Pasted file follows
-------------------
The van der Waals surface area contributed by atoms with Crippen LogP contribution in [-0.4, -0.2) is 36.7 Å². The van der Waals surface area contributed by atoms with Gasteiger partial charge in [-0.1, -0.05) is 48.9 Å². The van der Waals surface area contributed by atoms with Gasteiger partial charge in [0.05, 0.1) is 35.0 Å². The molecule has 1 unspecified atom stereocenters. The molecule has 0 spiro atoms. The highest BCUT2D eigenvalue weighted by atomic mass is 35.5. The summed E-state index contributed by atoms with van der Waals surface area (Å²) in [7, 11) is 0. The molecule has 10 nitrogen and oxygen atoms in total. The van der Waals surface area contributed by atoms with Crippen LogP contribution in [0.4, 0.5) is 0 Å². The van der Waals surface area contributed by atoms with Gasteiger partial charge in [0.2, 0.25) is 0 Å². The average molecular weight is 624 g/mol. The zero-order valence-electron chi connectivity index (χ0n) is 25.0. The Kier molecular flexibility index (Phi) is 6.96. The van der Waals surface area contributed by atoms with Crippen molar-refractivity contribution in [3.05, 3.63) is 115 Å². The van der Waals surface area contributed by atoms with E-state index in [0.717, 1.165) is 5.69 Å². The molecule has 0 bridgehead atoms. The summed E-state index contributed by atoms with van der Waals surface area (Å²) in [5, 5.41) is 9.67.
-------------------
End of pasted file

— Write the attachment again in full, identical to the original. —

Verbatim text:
The van der Waals surface area contributed by atoms with Crippen LogP contribution in [-0.4, -0.2) is 36.7 Å². The van der Waals surface area contributed by atoms with Gasteiger partial charge in [-0.1, -0.05) is 48.9 Å². The van der Waals surface area contributed by atoms with Gasteiger partial charge in [0.05, 0.1) is 35.0 Å². The molecule has 1 unspecified atom stereocenters. The molecule has 0 spiro atoms. The highest BCUT2D eigenvalue weighted by atomic mass is 35.5. The summed E-state index contributed by atoms with van der Waals surface area (Å²) in [7, 11) is 0. The molecule has 10 nitrogen and oxygen atoms in total. The van der Waals surface area contributed by atoms with Crippen LogP contribution in [0.4, 0.5) is 0 Å². The van der Waals surface area contributed by atoms with Gasteiger partial charge in [0.2, 0.25) is 0 Å². The average molecular weight is 624 g/mol. The zero-order valence-electron chi connectivity index (χ0n) is 25.0. The Kier molecular flexibility index (Phi) is 6.96. The van der Waals surface area contributed by atoms with Crippen molar-refractivity contribution in [3.05, 3.63) is 115 Å². The van der Waals surface area contributed by atoms with E-state index in [0.717, 1.165) is 5.69 Å². The molecule has 0 bridgehead atoms. The summed E-state index contributed by atoms with van der Waals surface area (Å²) in [5, 5.41) is 9.67.